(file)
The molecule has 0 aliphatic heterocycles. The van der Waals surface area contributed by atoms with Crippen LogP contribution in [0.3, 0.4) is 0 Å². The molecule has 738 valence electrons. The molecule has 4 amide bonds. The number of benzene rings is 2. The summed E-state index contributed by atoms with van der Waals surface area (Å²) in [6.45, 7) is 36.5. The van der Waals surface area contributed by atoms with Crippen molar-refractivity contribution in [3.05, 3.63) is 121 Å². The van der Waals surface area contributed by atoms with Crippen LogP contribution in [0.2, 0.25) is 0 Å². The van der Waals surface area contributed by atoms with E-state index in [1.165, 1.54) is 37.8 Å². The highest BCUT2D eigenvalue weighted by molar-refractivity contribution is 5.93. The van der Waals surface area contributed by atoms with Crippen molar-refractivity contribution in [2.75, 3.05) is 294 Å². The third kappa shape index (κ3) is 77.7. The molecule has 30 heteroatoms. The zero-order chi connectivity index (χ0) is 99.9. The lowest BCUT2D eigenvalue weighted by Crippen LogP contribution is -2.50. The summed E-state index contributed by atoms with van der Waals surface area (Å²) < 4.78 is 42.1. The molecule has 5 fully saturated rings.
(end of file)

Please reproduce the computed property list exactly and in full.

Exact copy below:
The molecule has 0 aliphatic heterocycles. The van der Waals surface area contributed by atoms with Crippen LogP contribution in [0.3, 0.4) is 0 Å². The molecule has 738 valence electrons. The molecule has 4 amide bonds. The number of benzene rings is 2. The summed E-state index contributed by atoms with van der Waals surface area (Å²) in [6.45, 7) is 36.5. The van der Waals surface area contributed by atoms with Crippen molar-refractivity contribution in [3.05, 3.63) is 121 Å². The van der Waals surface area contributed by atoms with Crippen LogP contribution in [0.2, 0.25) is 0 Å². The van der Waals surface area contributed by atoms with E-state index in [1.165, 1.54) is 37.8 Å². The highest BCUT2D eigenvalue weighted by molar-refractivity contribution is 5.93. The van der Waals surface area contributed by atoms with Crippen molar-refractivity contribution in [2.75, 3.05) is 294 Å². The third kappa shape index (κ3) is 77.7. The molecule has 30 heteroatoms. The zero-order chi connectivity index (χ0) is 99.9. The lowest BCUT2D eigenvalue weighted by Crippen LogP contribution is -2.50. The summed E-state index contributed by atoms with van der Waals surface area (Å²) < 4.78 is 42.1. The molecule has 5 fully saturated rings.